Throughout human history, nations have witnessed countless downfalls only to rise once again and rebuild what has been destroyed. In order to survive, humans find it necessary to change what is wrong and create news ways for survival, a certain method of change is revolution, where a people rise against an unjust leader with the hope of improving the future of their state. Accordingly, many countries in the Middle East are experiencing the tide of change that accompanies a revolution, most prominently, the state of Libya prior to Gaddafi’s overthrow and death.
None can deny that in the short term Libya will suffer from the lack of stability and security; however this will only be an obstacle on the road to success. In the long term, Libya will benefit greatly from the social change and freedom; hopefully Libyans will be free to determine their own future, they will be able to regain their regional importance and build a prosperous state. As long as the people strive for the betterment of their nation, no one can stop them no matter how strong they are, this is evident in the Libyan perseverance throughout the revolution.
Gaddafi ruled Libya for over 41-years under an autocratic system with no political freedom whatsoever; this meant that the Libyan people were denied their right for political growth and awareness. Therefore, one of the most successful outcomes of the Libyan revolution is the prospect for political growth. A society will thrive only when its people reach a certain level of social maturity, with political freedom the masses will go through a process of trial and error, where they experiment with the political experiences until they can decide what is right for them. Libya will be motivated by its neighbours, both Tunisia and Egypt are becoming more socially mature; this will encourage the Libyans to adapt to the political environment and reach the needed level of maturity. Moreover, political parties will have the freedom to adjust and develop their dialogue with the people; they will no longer be isolated and suppressed as they were under Gaddafi’s rule. Also, this revolution will offer opportunities for the exiled Libyan opposition to return to Libya and take part in the building of their nation.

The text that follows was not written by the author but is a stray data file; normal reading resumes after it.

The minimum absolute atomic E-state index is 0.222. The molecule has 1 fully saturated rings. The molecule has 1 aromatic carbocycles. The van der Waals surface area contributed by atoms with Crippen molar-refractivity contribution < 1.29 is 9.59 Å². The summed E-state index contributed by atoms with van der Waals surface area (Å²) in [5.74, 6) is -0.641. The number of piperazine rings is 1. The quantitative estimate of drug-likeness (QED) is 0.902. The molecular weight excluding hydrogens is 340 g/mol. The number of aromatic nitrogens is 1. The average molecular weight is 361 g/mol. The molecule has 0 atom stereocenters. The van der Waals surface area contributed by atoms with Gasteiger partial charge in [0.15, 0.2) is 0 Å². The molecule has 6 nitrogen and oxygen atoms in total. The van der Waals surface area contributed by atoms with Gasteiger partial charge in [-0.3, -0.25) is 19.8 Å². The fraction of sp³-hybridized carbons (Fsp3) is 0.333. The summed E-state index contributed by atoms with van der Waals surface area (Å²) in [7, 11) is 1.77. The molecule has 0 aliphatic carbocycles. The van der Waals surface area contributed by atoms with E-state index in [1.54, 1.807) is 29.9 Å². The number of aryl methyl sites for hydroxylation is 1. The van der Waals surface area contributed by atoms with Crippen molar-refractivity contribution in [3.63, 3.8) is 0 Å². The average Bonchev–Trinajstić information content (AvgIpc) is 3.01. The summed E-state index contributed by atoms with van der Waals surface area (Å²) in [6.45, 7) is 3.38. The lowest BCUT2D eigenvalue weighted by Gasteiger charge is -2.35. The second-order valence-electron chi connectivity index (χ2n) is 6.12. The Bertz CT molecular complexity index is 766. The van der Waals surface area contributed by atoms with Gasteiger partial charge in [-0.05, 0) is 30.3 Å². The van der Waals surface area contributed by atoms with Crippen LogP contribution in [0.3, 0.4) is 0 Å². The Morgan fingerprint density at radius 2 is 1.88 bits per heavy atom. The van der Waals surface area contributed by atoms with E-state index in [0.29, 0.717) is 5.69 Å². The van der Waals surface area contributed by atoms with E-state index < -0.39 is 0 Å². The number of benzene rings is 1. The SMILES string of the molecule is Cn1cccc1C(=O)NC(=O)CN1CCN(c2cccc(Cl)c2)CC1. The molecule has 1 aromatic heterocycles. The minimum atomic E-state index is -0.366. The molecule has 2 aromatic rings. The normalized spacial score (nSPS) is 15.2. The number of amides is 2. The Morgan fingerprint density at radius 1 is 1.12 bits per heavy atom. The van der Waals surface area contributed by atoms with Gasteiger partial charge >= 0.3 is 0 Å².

Some cynics may argue that the fragile state of Libya will give way for multinational and western companies to exploit the rich resources of Libya, although their argument is partially right, the danger is quite exaggerated. Firstly, since the occupation of Iraq the West has lost interest in strengthening its hegemonic influence over the region; certainly the people of Western nations will not harbor anymore risky interventions. Also, the influence of these companies can only be drastic if there is a local response to it in Libya, it is clear that Libyans have learnt from the experiences of their neighbor not to leave their fate in the hands of others. Hence, the outlook for economic development is more promising than it was under Gaddafi’s rule.
Every revolution is a new beginning; it a process of rebirth under which a people must endure and suffer in order to succeed and prosper in the near future. Consequently, every revolution experiences a counter-revolution that works to slow down the movement for change; this only lasts in the short term. Libyans will not settle down for less than they can achieve, they paid a great price for freedom and they are hopeful for their future. It will be a risky road to success but they have proven to the world that they are ready to take the risk. Success is inevitable for Libya.
Views expressed in articles are the author’s and do not represent Comment Middle East
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